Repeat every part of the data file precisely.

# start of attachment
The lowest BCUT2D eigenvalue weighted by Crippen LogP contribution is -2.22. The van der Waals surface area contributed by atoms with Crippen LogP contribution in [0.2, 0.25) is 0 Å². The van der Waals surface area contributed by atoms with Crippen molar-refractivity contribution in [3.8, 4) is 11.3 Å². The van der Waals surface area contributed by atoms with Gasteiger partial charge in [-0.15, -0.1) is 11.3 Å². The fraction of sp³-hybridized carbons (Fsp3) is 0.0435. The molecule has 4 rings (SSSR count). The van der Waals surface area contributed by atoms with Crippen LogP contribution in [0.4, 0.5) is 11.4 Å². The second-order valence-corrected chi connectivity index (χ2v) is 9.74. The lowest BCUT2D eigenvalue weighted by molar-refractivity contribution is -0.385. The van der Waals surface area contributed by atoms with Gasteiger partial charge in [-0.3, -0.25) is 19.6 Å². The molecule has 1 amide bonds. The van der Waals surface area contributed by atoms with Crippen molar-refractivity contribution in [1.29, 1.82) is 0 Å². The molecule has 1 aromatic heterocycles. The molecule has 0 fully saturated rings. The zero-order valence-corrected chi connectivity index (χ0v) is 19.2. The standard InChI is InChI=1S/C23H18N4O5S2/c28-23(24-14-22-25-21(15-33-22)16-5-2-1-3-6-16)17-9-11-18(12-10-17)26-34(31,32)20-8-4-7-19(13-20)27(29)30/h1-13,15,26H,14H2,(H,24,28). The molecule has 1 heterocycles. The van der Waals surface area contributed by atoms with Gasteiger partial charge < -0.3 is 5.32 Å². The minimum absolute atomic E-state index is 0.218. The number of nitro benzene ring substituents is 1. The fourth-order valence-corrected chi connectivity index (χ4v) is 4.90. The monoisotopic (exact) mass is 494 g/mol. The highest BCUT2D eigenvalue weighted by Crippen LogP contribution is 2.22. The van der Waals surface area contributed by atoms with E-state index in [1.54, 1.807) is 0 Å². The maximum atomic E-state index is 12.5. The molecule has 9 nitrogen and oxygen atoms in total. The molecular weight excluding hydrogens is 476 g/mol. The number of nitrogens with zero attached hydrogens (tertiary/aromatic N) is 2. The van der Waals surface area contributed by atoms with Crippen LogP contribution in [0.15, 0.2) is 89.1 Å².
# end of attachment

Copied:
The lowest BCUT2D eigenvalue weighted by Crippen LogP contribution is -2.22. The van der Waals surface area contributed by atoms with Crippen LogP contribution in [0.2, 0.25) is 0 Å². The van der Waals surface area contributed by atoms with Crippen molar-refractivity contribution in [3.8, 4) is 11.3 Å². The van der Waals surface area contributed by atoms with Gasteiger partial charge in [-0.15, -0.1) is 11.3 Å². The fraction of sp³-hybridized carbons (Fsp3) is 0.0435. The molecule has 4 rings (SSSR count). The van der Waals surface area contributed by atoms with Crippen LogP contribution in [0.4, 0.5) is 11.4 Å². The second-order valence-corrected chi connectivity index (χ2v) is 9.74. The lowest BCUT2D eigenvalue weighted by molar-refractivity contribution is -0.385. The van der Waals surface area contributed by atoms with Gasteiger partial charge in [-0.3, -0.25) is 19.6 Å². The molecule has 1 amide bonds. The van der Waals surface area contributed by atoms with Crippen molar-refractivity contribution in [1.29, 1.82) is 0 Å². The molecule has 1 aromatic heterocycles. The molecule has 0 fully saturated rings. The zero-order valence-corrected chi connectivity index (χ0v) is 19.2. The standard InChI is InChI=1S/C23H18N4O5S2/c28-23(24-14-22-25-21(15-33-22)16-5-2-1-3-6-16)17-9-11-18(12-10-17)26-34(31,32)20-8-4-7-19(13-20)27(29)30/h1-13,15,26H,14H2,(H,24,28). The molecule has 1 heterocycles. The van der Waals surface area contributed by atoms with Gasteiger partial charge < -0.3 is 5.32 Å². The minimum absolute atomic E-state index is 0.218. The number of nitro benzene ring substituents is 1. The fourth-order valence-corrected chi connectivity index (χ4v) is 4.90. The monoisotopic (exact) mass is 494 g/mol. The highest BCUT2D eigenvalue weighted by Crippen LogP contribution is 2.22. The van der Waals surface area contributed by atoms with E-state index in [1.54, 1.807) is 0 Å². The maximum atomic E-state index is 12.5. The molecule has 9 nitrogen and oxygen atoms in total. The molecular weight excluding hydrogens is 476 g/mol. The number of nitrogens with zero attached hydrogens (tertiary/aromatic N) is 2. The van der Waals surface area contributed by atoms with Crippen LogP contribution in [0.15, 0.2) is 89.1 Å².